When a guitar is positioned farther away from your body, you need to reach farther to play. This is most apparent when you reach to play in the first few frets from the nut of the guitar. It becomes more difficult when you need to barre or stretch your fingers. For this reason, it’s important to think about how a guitar will rest on your leg when you play in a seated position. 

But, wait! There’s more… 

Everything changes when you play in a standing position using a guitar strap. In this case, a guitar’s waist is irrelevant. What matters now is how the guitar hangs, and this has everything to do with the placement of the strap buttons and the length of a guitar’s horns. 

A guitar with a long front horn hangs in a position that brings the fretboard closer to you. A guitar with a short or no front horn hangs in a position that moves the fretboard farther away from you. Stratocasters, Jaguars, and PRSs have long top horns. That Jaguar guitar that sits farther away from you in a seated position hangs closer to you when you stand up and use a strap. Les Pauls, Firebirds, and Telecasters have no front horns, so these guitars hang further away from you. 

If you have ever wondered why basses typically have very long upper horns, it’s to bring the fretboard closer to the player because basses are extra long instruments. 

Now that you know to take a guitar’s waistline and upper horn into consideration, I have a few tips on holding your guitar to make it easier for your small hands. Try resting the guitar on your opposite leg and angling the neck upwards at a 45 degree angle when playing in a seated position. This is what classical guitarists do with their foot elevated by a footrest. This position puts your wrist in a more comfortable position to play barre chords and stretchy intervals. 

You can position your guitar similarly when using a strap by adjusting the strap so the upper horn on the guitar rests just below your sternum and you angle the neck at 45 degrees so the headstock is nearly at the same height as your head. Police guitarist, Andy Summers, who is known for playing stretchy chords, holds his guitar in this position and at this height. Angus Young holds his guitar like this too. 

What can small-handed players do differently on the fretboard?

The final thing I’d like to discuss is what small-handed guitarists can do differently on the fretboard in order to avoid problems. The bottomline is, don’t try to play as if you had long fingers. This means you may need to avoid stretchy chords and scale patterns and wrapping your thumb around the neck. 

There are many ways that notes can be arranged on the fretboard and you have a few fingering options with most parts you play. Whenever you encounter something that is too big of a stretch for you, play the same notes in a different position that puts them closer together. For example, you don’t need to stretch to play “Back in Black” by AC/DC. The very same notes can be played on the 6th string.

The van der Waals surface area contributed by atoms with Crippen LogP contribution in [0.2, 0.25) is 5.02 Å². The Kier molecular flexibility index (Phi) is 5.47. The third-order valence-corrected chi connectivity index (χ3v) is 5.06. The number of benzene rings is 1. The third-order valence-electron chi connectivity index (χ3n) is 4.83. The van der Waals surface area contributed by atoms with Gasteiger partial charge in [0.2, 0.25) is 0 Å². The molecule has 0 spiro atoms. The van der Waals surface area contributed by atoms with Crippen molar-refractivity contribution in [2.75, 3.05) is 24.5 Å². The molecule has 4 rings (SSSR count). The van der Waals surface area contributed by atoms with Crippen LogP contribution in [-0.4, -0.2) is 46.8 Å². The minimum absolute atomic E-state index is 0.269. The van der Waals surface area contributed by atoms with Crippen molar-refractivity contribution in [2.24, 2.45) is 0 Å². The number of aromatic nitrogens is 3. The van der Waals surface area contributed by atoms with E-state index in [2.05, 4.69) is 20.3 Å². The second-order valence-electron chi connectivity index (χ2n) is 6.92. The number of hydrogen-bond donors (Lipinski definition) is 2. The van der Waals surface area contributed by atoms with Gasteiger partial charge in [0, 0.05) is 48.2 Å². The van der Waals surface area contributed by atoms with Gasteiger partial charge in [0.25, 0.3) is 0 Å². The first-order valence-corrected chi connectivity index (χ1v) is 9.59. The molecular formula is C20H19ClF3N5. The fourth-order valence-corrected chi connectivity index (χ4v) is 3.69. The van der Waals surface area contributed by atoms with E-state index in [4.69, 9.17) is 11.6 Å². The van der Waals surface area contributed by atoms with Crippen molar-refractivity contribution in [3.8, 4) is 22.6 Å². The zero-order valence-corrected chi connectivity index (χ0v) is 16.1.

If you struggle to play a large, stretchy chord shape in its entirety, fret and play only a small portion of it. For example, “Every Breath You Take” by The Police features some very stretchy barre chords, but you can break the chords down into more manageable pieces and still capture the essence of the song. 

“Takin’ Care of Business” by Bachman–Turner Overdrive features 6th intervals that require you to reach five frets. But 6th intervals can also be played by reaching back a fret and over two strings. With some careful finger placement and string muting, you can play 6ths without needing to stretch. 

Placing a capo on your guitar can often eliminate the need to play barre chords. “Refugee” by Tom Petty is played in F#m but can be played more easily by placing a capo at the 2nd fret and using the chord shapes Em, G, and D. 

In some cases, you may not find a way to simplify and piece of music and so you choose to skip it. That’s OK. We all have limitations. Being a good guitarist involves playing to your strengths and avoiding your weaknesses. You can’t be all things. You don’t need to be. 

Something you did not hear me mention is exercises or stretches. Personally, I’m not a big fan of these things. I think your time is best spent playing music, so make songs your exercises using the tips I have outlined. If you need some inspiration, watch videos of guitarist Lari Basilio. She is an outstanding player who has small hands. 

You don’t need to be discouraged about playing guitar if you have small hands. I have given you several recommendations to help make your playing experience more comfortable.